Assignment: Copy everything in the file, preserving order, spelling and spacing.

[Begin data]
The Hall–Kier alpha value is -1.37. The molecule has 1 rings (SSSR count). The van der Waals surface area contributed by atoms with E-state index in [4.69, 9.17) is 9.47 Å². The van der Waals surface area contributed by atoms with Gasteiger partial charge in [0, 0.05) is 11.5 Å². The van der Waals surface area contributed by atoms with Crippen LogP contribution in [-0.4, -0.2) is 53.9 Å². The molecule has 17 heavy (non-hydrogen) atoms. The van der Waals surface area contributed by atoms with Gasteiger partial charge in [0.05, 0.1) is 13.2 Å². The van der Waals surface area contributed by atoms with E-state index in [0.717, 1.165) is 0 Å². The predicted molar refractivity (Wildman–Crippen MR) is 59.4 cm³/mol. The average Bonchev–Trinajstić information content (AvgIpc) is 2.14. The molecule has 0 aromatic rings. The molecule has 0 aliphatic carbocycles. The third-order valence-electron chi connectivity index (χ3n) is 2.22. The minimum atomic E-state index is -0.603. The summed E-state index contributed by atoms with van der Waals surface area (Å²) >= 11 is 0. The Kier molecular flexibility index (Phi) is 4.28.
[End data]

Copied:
The Hall–Kier alpha value is -1.37. The molecule has 1 rings (SSSR count). The van der Waals surface area contributed by atoms with E-state index in [4.69, 9.17) is 9.47 Å². The van der Waals surface area contributed by atoms with Gasteiger partial charge in [0, 0.05) is 11.5 Å². The van der Waals surface area contributed by atoms with Crippen LogP contribution in [-0.4, -0.2) is 53.9 Å². The molecule has 17 heavy (non-hydrogen) atoms. The van der Waals surface area contributed by atoms with Gasteiger partial charge in [0.05, 0.1) is 13.2 Å². The van der Waals surface area contributed by atoms with E-state index in [0.717, 1.165) is 0 Å². The predicted molar refractivity (Wildman–Crippen MR) is 59.4 cm³/mol. The average Bonchev–Trinajstić information content (AvgIpc) is 2.14. The molecule has 0 aromatic rings. The molecule has 0 aliphatic carbocycles. The third-order valence-electron chi connectivity index (χ3n) is 2.22. The minimum atomic E-state index is -0.603. The summed E-state index contributed by atoms with van der Waals surface area (Å²) >= 11 is 0. The Kier molecular flexibility index (Phi) is 4.28.